There has been very little naval combat anywhere in the world by any party since World War II. What little combat there has been, together with naval exercises and posturing encounters with foreign potentially hostile forces, suggest that surface ships are at a disadvantage against near peer threats like advanced diesel submarines, mines and advanced missile attacks. The defensive systems on U.S. Navy ships designed to cope with threats from missiles, enemy aircraft, enemy ships and submarines haven't been put to any real world tests. The cruise missiles that are the main offensive weapon of all U.S. surface combatants are largely untested in real world combat situations. Naval combat involves a highly complex set of offenses and defenses whose interactions are the subject of educated guesses, but models are frequently poor gauges of the factors that turn out to be most important in practice.
There is good reason to believe that the F-35 may be the last aircraft carrier delivered manned aircraft that the United States will ever build, as unmanned combat drones replace them. If this happens, it may be appropriate to rethink the conceptual underpinnings of the existing U.S. Navy fleet which has a large force of aircraft carriers and supporting ships at its core. Unmanned combat drones can be smaller and less crew intensive than comparable manned aircraft. The greater ability of unmanned combat drones to stay in the air for prolonged periods also reduces the advantage of having the persistent on location presence in a theater of battle that a ship provides, and need of carrier ships to be as close to where combat will take place. Drones may also prove to be a more cost effective way of providing fire support to ground troops than the Zumwalt class ships designed for that role.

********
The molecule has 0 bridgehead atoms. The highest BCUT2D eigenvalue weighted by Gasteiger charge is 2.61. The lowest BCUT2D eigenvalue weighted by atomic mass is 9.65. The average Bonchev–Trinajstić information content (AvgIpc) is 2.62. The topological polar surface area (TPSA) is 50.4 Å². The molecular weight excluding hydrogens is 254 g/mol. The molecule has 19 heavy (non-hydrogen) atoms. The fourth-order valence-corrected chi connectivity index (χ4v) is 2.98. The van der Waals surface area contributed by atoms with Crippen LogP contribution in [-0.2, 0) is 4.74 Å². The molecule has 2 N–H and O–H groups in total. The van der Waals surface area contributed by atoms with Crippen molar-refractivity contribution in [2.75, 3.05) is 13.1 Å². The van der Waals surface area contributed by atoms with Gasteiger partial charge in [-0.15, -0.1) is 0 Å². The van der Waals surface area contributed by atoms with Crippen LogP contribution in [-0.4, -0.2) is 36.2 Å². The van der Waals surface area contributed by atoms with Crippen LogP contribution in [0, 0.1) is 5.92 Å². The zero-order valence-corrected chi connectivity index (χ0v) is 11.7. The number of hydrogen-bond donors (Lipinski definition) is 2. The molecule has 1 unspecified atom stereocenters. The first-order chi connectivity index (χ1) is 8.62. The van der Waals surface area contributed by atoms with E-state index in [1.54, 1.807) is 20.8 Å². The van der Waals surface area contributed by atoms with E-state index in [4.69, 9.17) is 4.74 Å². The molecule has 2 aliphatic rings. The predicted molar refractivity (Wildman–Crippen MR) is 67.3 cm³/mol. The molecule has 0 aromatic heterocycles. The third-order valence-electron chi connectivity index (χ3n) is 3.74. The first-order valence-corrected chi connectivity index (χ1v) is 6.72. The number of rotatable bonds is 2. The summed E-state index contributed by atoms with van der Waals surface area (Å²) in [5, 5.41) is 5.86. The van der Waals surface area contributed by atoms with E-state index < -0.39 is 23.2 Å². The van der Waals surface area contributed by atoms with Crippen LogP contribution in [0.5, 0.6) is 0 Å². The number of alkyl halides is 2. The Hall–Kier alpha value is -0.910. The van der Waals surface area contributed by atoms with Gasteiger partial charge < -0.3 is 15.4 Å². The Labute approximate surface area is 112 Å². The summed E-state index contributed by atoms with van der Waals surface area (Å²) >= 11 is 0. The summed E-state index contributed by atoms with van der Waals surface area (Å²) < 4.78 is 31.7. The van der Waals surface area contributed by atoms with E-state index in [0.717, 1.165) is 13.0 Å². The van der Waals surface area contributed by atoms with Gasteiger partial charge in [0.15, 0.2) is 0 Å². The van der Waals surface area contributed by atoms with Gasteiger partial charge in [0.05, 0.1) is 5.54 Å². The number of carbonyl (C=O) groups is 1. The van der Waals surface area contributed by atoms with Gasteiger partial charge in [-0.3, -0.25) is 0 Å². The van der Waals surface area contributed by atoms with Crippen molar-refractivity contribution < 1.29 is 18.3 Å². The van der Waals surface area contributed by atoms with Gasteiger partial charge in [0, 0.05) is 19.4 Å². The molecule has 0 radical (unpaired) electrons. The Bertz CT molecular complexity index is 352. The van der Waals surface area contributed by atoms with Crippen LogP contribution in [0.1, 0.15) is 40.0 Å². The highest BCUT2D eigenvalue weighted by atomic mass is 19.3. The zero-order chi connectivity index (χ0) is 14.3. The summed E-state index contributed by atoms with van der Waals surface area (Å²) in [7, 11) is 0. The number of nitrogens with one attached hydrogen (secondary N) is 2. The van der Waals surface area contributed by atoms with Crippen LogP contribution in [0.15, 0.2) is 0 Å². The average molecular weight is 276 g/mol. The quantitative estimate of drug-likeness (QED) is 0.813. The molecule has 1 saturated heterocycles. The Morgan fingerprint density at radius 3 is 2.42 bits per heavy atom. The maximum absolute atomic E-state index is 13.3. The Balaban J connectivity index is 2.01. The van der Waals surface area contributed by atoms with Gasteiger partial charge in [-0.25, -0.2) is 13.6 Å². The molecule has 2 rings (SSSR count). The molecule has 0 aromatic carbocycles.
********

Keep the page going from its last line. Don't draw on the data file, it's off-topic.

The great cost of Virginia class nuclear attack submarines, at a time when destroying opposing surface combatants and attack submarines in non-coastal areas is not a very high priority, is hard to justify. New diesel submarines used by our allies are proving to be even more stealthy than nuclear submarines and are much cheaper to build and operate.